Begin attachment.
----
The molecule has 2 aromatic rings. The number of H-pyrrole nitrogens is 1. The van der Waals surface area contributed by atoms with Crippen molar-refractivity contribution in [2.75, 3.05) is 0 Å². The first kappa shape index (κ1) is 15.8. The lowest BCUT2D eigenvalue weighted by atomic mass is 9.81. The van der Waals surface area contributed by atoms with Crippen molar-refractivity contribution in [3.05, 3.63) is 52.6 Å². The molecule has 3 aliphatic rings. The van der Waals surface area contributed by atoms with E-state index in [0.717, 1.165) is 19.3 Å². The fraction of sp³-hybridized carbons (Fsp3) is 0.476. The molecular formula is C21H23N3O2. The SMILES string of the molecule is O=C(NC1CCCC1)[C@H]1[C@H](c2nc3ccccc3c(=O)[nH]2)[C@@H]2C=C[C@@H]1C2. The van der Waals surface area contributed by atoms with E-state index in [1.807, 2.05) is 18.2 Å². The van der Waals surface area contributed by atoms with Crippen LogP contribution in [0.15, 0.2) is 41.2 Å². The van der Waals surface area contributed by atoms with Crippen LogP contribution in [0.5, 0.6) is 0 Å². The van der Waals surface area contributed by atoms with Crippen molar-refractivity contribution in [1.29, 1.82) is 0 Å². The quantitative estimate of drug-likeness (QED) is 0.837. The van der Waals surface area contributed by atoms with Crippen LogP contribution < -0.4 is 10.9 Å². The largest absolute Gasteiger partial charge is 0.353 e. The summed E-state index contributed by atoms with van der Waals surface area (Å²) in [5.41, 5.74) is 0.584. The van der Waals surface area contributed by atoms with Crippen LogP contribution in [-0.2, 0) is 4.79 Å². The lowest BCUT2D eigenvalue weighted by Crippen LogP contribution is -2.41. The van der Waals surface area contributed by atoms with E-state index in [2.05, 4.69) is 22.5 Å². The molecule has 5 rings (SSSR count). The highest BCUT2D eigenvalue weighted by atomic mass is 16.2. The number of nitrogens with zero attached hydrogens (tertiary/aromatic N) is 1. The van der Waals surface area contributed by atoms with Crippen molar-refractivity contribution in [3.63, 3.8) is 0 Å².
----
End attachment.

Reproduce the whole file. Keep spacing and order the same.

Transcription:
The molecule has 2 aromatic rings. The number of H-pyrrole nitrogens is 1. The van der Waals surface area contributed by atoms with Crippen molar-refractivity contribution in [2.75, 3.05) is 0 Å². The first kappa shape index (κ1) is 15.8. The lowest BCUT2D eigenvalue weighted by atomic mass is 9.81. The van der Waals surface area contributed by atoms with Crippen molar-refractivity contribution in [3.05, 3.63) is 52.6 Å². The molecule has 3 aliphatic rings. The van der Waals surface area contributed by atoms with E-state index in [0.717, 1.165) is 19.3 Å². The fraction of sp³-hybridized carbons (Fsp3) is 0.476. The molecular formula is C21H23N3O2. The SMILES string of the molecule is O=C(NC1CCCC1)[C@H]1[C@H](c2nc3ccccc3c(=O)[nH]2)[C@@H]2C=C[C@@H]1C2. The van der Waals surface area contributed by atoms with E-state index in [1.807, 2.05) is 18.2 Å². The van der Waals surface area contributed by atoms with Crippen LogP contribution in [0.15, 0.2) is 41.2 Å². The van der Waals surface area contributed by atoms with Crippen LogP contribution in [0.5, 0.6) is 0 Å². The van der Waals surface area contributed by atoms with Crippen molar-refractivity contribution in [1.29, 1.82) is 0 Å². The quantitative estimate of drug-likeness (QED) is 0.837. The van der Waals surface area contributed by atoms with Crippen LogP contribution < -0.4 is 10.9 Å². The largest absolute Gasteiger partial charge is 0.353 e. The summed E-state index contributed by atoms with van der Waals surface area (Å²) in [5.41, 5.74) is 0.584. The van der Waals surface area contributed by atoms with Crippen LogP contribution in [-0.2, 0) is 4.79 Å². The lowest BCUT2D eigenvalue weighted by Crippen LogP contribution is -2.41. The van der Waals surface area contributed by atoms with E-state index in [2.05, 4.69) is 22.5 Å². The molecule has 5 rings (SSSR count). The highest BCUT2D eigenvalue weighted by atomic mass is 16.2. The number of nitrogens with zero attached hydrogens (tertiary/aromatic N) is 1. The van der Waals surface area contributed by atoms with Crippen molar-refractivity contribution in [3.63, 3.8) is 0 Å².